Spotting fake URLs in fraudulent emails and websites
The URL (Uniform Resource Locator) is the basic address system of the web—all web pages have a unique URL that your web browser uses to find and display the page. You typically see the URL listed in the "Address" bar at the top of your browser window:
Fraudulent websites are increasingly common, and thieves will often try to disguise the rogue website by giving the site an URL very similar to a legitimate, well-known site. Ebay, Amazon, and PayPal are all popular sites that are often targets for internet criminals trying to lure the customers of these legitimate sites into disclosing personal information to impostor sites that look like the real site. The criminals then use this information in identity theft or credit card fraud schemes.
The end of the URL is what matters the most. A real commercial URL will always end, before the first slash after company name, with companyname.com, as in "http://www.amazon.com". This is known as the domain, e.g. "amazon.com". Sometimes companies use special URLs for different parts of their websites, but notice that the end (of 1st part before subsequent slashes) of the real URL is always the same: "http://associates.amazon.com". It's the same with colleges: the name will end with collegename.edu, as in "http://www.bowdoin.edu". The domain is intact.
The URLs below are all fake forms of the Amazon and Bowdoin URLs. They attempt to look real, but notice how the URL endings are never the real "amazon.com" or "bowdoin.edu":
Beware of Internet IP addresses in URLs. Criminals will often use the raw IP (Internet Protocol) address of a rogue web server in place of a conventional URL name. Instead of something familiar-looking like "www.ebay.com" or "www.amazon.com" the URL might look like this:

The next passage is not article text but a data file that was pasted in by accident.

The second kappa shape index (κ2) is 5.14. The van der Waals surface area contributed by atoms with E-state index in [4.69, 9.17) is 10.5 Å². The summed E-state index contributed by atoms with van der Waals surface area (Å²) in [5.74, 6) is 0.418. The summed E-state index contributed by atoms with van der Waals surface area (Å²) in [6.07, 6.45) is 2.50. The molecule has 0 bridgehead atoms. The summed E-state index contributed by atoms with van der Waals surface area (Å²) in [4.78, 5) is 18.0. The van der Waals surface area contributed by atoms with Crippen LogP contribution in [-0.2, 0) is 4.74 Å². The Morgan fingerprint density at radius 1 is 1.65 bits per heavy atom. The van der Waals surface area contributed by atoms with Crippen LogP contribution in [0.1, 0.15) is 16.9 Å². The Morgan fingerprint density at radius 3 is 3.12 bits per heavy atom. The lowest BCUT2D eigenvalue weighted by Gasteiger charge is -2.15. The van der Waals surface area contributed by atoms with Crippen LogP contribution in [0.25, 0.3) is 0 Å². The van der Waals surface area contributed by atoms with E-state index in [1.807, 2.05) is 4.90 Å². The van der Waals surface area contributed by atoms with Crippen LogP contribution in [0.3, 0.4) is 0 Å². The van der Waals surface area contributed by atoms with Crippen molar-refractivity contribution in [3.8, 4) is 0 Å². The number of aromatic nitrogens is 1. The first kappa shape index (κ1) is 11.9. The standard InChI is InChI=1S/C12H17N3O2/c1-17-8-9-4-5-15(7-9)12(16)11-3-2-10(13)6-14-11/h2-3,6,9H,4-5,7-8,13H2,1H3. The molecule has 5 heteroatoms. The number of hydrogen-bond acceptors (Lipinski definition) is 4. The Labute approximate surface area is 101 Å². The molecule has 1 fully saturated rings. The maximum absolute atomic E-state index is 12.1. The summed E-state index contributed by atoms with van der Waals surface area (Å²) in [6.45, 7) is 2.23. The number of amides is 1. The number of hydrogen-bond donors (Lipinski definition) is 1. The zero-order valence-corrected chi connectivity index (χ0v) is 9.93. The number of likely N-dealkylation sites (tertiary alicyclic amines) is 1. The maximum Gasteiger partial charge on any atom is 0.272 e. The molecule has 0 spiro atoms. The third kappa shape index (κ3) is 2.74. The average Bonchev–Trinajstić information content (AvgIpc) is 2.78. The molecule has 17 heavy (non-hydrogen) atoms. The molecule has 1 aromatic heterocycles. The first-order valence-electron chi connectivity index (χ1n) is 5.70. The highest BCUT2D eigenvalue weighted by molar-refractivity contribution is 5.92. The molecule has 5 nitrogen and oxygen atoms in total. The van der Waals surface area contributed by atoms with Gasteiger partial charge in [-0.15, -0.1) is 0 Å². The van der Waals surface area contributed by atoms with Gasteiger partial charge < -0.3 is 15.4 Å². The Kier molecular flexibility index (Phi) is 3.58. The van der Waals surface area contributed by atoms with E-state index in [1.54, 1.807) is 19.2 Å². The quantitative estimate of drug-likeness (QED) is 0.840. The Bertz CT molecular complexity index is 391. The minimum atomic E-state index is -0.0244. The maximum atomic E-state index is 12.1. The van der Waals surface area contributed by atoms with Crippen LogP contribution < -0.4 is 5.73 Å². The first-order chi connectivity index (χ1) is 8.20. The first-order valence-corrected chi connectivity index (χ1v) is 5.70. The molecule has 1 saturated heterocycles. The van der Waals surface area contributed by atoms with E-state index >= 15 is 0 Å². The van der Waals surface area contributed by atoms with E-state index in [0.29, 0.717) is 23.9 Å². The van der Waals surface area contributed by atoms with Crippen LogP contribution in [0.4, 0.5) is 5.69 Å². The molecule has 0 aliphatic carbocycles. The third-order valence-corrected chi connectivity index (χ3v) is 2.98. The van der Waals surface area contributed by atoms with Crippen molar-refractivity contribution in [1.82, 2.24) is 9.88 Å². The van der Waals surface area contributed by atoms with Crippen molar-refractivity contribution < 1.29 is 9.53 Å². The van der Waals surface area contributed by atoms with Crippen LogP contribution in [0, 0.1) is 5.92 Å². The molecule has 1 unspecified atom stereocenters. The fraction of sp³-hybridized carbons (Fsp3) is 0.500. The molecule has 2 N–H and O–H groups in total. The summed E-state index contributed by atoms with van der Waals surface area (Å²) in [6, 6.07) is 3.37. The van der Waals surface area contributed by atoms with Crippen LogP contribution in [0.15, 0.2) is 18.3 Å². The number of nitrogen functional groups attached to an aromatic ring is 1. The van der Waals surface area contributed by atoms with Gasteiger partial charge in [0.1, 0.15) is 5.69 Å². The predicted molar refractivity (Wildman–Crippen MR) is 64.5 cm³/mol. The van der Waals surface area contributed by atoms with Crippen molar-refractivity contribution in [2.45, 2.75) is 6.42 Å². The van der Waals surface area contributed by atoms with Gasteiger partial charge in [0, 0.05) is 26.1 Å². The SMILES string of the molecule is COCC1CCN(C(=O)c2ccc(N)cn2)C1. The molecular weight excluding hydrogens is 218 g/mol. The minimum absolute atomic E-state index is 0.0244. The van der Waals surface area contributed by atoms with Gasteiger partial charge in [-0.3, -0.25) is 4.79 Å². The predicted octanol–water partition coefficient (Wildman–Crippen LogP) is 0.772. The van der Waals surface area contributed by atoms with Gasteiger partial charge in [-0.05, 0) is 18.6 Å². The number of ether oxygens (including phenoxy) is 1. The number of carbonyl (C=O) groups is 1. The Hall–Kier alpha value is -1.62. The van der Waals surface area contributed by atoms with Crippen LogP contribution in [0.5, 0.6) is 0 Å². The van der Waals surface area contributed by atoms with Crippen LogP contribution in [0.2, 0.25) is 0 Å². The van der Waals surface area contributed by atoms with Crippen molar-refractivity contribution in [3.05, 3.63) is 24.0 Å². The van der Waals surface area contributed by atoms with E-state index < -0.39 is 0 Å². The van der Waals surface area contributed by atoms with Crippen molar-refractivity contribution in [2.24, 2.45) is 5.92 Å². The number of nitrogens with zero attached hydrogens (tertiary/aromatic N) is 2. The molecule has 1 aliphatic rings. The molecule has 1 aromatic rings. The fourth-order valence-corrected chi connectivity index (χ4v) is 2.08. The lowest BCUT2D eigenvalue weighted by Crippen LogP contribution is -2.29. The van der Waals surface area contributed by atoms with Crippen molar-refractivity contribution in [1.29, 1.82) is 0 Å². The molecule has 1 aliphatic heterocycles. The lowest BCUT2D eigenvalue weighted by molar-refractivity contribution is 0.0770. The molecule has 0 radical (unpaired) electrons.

"http://220.127.116.11/index.html" The IP number in this scheme is almost certainly a fraud.
Thieves sometimes disguise the real URL in an email or web page link. Sometimes a real-looking URL in a fraudulent email message or website might look just like the real thing:
"Please update your account information at http://www.amazon.com."
The link above does not take you to "www.amazon.com," even though the text says "amazon.com." Your web browser's "status bar" is the most convenient way to check to see where a web page link might actually take you. The status bar appears at the bottom of the web browser window. When you hold the cursor over a link, the status bar will show you the real URL the link points to.
Another method is to paste this text into Microsoft Word and run the cursor over "amazon.com". Hovering over a link embedded in an email also displays a pop-up with the real URL.
Make it a habit to check the status bar when you visit unfamiliar websites, especially if you will be making purchases, providing any personal information, or downloading applications. Be sure you are dealing with a real site, not a fake one.
This information was adapted from Yale's web-site March 2009.
Last updated March 23, 2009